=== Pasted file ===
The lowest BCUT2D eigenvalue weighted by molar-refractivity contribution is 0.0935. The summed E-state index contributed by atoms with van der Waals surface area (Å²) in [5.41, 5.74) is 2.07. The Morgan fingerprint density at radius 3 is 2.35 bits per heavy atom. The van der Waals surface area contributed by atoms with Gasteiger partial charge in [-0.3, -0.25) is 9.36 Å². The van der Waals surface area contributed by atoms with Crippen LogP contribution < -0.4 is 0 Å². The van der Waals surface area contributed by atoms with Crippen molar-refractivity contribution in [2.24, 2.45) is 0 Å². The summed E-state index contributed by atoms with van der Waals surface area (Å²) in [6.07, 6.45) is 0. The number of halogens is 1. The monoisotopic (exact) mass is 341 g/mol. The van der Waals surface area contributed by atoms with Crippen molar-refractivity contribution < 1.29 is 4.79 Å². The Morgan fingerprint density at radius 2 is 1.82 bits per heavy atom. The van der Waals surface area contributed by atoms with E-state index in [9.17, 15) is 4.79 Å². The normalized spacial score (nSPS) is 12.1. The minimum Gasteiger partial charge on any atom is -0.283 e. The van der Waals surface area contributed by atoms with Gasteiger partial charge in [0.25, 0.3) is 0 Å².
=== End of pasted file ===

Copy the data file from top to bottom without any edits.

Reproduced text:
The lowest BCUT2D eigenvalue weighted by molar-refractivity contribution is 0.0935. The summed E-state index contributed by atoms with van der Waals surface area (Å²) in [5.41, 5.74) is 2.07. The Morgan fingerprint density at radius 3 is 2.35 bits per heavy atom. The van der Waals surface area contributed by atoms with Gasteiger partial charge in [-0.3, -0.25) is 9.36 Å². The van der Waals surface area contributed by atoms with Crippen LogP contribution < -0.4 is 0 Å². The van der Waals surface area contributed by atoms with Crippen molar-refractivity contribution in [2.24, 2.45) is 0 Å². The summed E-state index contributed by atoms with van der Waals surface area (Å²) in [6.07, 6.45) is 0. The number of halogens is 1. The monoisotopic (exact) mass is 341 g/mol. The van der Waals surface area contributed by atoms with Crippen molar-refractivity contribution < 1.29 is 4.79 Å². The Morgan fingerprint density at radius 2 is 1.82 bits per heavy atom. The van der Waals surface area contributed by atoms with E-state index in [9.17, 15) is 4.79 Å². The normalized spacial score (nSPS) is 12.1. The minimum Gasteiger partial charge on any atom is -0.283 e. The van der Waals surface area contributed by atoms with Gasteiger partial charge in [0.25, 0.3) is 0 Å².